In 2015 the system of long-term care (LTC) financing and provision in the Netherlands was profoundly reformed. The benefits covered by the former comprehensive public LTC insurance scheme were split up and allocated to three different financing regimes. The objectives of the reform were to improve the coordination between LTC, medical care and social care, and to reinforce incentives for an efficient provision of care by making risk-bearing health insurers and municipalities responsible for procurement. Unintentionally, the reform also created a number of major incentive problems, however, resulting from the way: (i) LTC benefits were split up across the three financing regimes; (ii) the various third party purchasers were compensated; and (iii) co-payments for the beneficiaries were designed. These incentive problems may result in cost shifting, lack of coordination between various LTC providers, inefficient use of LTC services and quality skimping. We discuss several options to get the financial incentives better aligned with the objectives of the reform.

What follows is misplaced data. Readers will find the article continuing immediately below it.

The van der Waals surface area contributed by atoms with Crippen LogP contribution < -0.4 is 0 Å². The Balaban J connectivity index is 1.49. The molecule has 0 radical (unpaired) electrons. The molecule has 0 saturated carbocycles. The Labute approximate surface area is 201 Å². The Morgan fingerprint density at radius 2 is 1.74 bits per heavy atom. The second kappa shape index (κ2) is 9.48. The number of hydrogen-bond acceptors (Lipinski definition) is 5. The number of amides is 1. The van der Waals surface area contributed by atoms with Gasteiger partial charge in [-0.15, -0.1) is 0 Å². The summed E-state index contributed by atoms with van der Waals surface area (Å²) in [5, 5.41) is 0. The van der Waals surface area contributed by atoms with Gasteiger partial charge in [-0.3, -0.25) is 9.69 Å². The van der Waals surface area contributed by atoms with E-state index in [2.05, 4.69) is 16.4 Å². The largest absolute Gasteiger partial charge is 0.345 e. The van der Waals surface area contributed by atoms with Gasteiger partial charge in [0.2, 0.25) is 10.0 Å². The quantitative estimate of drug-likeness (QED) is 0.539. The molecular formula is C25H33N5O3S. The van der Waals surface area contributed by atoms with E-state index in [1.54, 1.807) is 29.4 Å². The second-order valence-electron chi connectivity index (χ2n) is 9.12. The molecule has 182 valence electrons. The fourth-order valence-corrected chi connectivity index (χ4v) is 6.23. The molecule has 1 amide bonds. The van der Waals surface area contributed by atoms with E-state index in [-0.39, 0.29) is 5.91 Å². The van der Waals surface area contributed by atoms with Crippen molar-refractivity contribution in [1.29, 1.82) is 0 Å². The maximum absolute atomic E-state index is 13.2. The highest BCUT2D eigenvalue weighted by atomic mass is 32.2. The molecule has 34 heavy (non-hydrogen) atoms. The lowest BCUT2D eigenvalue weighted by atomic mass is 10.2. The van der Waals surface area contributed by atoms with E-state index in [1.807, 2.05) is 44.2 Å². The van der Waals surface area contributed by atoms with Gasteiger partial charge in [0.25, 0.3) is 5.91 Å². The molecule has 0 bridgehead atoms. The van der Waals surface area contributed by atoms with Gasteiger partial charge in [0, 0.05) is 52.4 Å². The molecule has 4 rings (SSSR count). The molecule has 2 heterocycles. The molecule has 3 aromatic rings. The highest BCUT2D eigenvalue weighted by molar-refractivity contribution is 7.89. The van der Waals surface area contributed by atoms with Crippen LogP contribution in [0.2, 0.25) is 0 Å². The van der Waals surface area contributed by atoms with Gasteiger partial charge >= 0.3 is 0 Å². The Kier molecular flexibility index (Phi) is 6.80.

Incentives, Long-term care, Netherlands, Reform
dx.doi.org/10.1016/j.healthpol.2018.10.010, hdl.handle.net/1765/111804
Health Policy
Erasmus School of Health Policy & Management (ESHPM)

Alders, P.G.W, & Schut, F.T. (2018). The 2015 long-term care reform in the Netherlands: Getting the financial incentives right?. Health Policy. doi:10.1016/j.healthpol.2018.10.010